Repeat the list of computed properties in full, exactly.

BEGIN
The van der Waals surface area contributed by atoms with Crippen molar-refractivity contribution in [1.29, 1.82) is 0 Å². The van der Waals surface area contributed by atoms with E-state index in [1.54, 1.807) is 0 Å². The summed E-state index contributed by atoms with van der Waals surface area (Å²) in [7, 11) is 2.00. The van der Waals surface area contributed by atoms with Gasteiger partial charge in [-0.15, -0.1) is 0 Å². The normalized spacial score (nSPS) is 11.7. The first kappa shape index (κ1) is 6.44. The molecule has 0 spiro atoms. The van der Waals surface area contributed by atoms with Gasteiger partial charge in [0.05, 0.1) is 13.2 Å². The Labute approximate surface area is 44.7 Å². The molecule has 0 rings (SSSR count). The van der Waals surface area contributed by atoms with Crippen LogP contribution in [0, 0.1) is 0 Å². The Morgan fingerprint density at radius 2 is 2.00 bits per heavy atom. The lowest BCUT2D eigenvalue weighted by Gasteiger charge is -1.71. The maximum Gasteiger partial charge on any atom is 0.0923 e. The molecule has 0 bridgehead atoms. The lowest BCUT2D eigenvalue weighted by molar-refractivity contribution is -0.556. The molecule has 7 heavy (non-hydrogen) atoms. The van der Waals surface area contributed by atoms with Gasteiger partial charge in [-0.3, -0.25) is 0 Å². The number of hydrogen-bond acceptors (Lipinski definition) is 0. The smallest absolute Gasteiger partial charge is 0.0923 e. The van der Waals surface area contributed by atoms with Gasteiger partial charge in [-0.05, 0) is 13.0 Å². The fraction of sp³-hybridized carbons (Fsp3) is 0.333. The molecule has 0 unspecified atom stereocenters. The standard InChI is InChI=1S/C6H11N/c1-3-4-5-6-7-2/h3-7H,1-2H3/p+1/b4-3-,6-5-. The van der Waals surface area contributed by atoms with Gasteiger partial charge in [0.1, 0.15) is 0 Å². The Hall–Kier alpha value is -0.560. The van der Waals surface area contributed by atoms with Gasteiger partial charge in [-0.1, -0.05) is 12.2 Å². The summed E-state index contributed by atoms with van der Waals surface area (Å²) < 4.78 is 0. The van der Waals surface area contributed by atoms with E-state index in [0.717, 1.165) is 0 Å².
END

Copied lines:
The van der Waals surface area contributed by atoms with Crippen molar-refractivity contribution in [1.29, 1.82) is 0 Å². The van der Waals surface area contributed by atoms with E-state index in [1.54, 1.807) is 0 Å². The summed E-state index contributed by atoms with van der Waals surface area (Å²) in [7, 11) is 2.00. The van der Waals surface area contributed by atoms with Gasteiger partial charge in [-0.15, -0.1) is 0 Å². The normalized spacial score (nSPS) is 11.7. The first kappa shape index (κ1) is 6.44. The molecule has 0 spiro atoms. The van der Waals surface area contributed by atoms with Gasteiger partial charge in [0.05, 0.1) is 13.2 Å². The Labute approximate surface area is 44.7 Å². The molecule has 0 rings (SSSR count). The van der Waals surface area contributed by atoms with Crippen LogP contribution in [0, 0.1) is 0 Å². The Morgan fingerprint density at radius 2 is 2.00 bits per heavy atom. The lowest BCUT2D eigenvalue weighted by Gasteiger charge is -1.71. The maximum Gasteiger partial charge on any atom is 0.0923 e. The molecule has 0 bridgehead atoms. The lowest BCUT2D eigenvalue weighted by molar-refractivity contribution is -0.556. The molecule has 7 heavy (non-hydrogen) atoms. The van der Waals surface area contributed by atoms with Gasteiger partial charge in [-0.3, -0.25) is 0 Å². The number of hydrogen-bond acceptors (Lipinski definition) is 0. The smallest absolute Gasteiger partial charge is 0.0923 e. The van der Waals surface area contributed by atoms with Gasteiger partial charge in [-0.05, 0) is 13.0 Å². The fraction of sp³-hybridized carbons (Fsp3) is 0.333. The molecule has 0 unspecified atom stereocenters. The standard InChI is InChI=1S/C6H11N/c1-3-4-5-6-7-2/h3-7H,1-2H3/p+1/b4-3-,6-5-. The van der Waals surface area contributed by atoms with Gasteiger partial charge in [0.1, 0.15) is 0 Å². The Hall–Kier alpha value is -0.560. The van der Waals surface area contributed by atoms with Gasteiger partial charge in [-0.1, -0.05) is 12.2 Å². The summed E-state index contributed by atoms with van der Waals surface area (Å²) < 4.78 is 0. The van der Waals surface area contributed by atoms with E-state index in [0.717, 1.165) is 0 Å².